It’s done. It’s concerning how scary this first step was, but every social media app has been deleted from my phone. Twitter. Facebook. Instagram. Snapchat (does anyone even use this anymore?). Reddit. I am free (?).
Some context. I use social media every day. At the time of deleting, I have spent 5 hours and 11 minutes on social media in the past week (far less than usual), and 4 hours and 23 minutes on my phone each day. EACH DAY. That is almost 70 days a year.
My job requires me to be on social media constantly, so for the purpose of this 30 days experiment, I still have Facebook and Twitter installed on my work phone, and will obviously continue to use them at work. But my personal phone and personal accounts are empty and logged out.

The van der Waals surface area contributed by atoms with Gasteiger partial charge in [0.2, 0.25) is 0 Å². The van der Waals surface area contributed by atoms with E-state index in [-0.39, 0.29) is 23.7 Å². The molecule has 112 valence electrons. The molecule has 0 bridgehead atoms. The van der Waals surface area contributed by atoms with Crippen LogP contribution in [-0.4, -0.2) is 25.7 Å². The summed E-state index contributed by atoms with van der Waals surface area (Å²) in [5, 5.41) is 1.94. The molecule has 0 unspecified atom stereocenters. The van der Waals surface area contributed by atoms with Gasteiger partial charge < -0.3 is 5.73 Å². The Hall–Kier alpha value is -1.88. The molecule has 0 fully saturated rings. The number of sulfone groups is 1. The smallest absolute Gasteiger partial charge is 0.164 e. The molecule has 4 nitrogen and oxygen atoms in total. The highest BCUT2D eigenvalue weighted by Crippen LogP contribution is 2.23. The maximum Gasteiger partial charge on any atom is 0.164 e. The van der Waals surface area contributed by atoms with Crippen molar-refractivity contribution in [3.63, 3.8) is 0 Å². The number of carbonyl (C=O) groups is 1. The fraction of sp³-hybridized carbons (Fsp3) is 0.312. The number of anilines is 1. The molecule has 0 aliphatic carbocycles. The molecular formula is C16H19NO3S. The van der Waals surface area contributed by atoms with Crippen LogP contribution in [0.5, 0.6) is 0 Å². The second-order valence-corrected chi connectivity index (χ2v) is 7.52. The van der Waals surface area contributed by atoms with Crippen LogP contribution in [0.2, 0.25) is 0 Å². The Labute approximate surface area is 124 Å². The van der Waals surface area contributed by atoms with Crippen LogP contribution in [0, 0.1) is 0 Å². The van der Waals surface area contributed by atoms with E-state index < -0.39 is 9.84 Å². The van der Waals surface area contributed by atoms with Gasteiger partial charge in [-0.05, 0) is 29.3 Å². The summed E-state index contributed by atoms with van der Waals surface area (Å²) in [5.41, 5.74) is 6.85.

I got this idea from an amazing YouTube channel, who you should definitely check out, called Yes Theory (Yes, I see the irony of recommending a YouTube channel, but they’re great).
In a brilliant recent article by Charlotte Church, she quotes TS Eliot, who wrote of “Faces / Distracted from distraction by distraction / Filled with fancies and empty of meaning.” TS Eliot never had a smartphone, but it’s eerily true. I sit on the toilet or on the train or at the dinner table or lie in bed and scroll and scroll and scroll and scroll until Twitter has become boring and I get a notification on a different app and so I swipe to the different app, now Instagram, scrolling and scrolling and scrolling and scrolling through the same content but in image form. “Distracted from distraction by distraction.”
So here we go. It really shouldn’t be such a big deal or such a terrifying endeavour, but that goes to show just how ingrained in my life social media now is.
I hope that by the end of these 30 days I will be sleeping better, using my time after work and before bed better and feeling better. Feeling happier and more connected to those around me, rather than those in my pocket.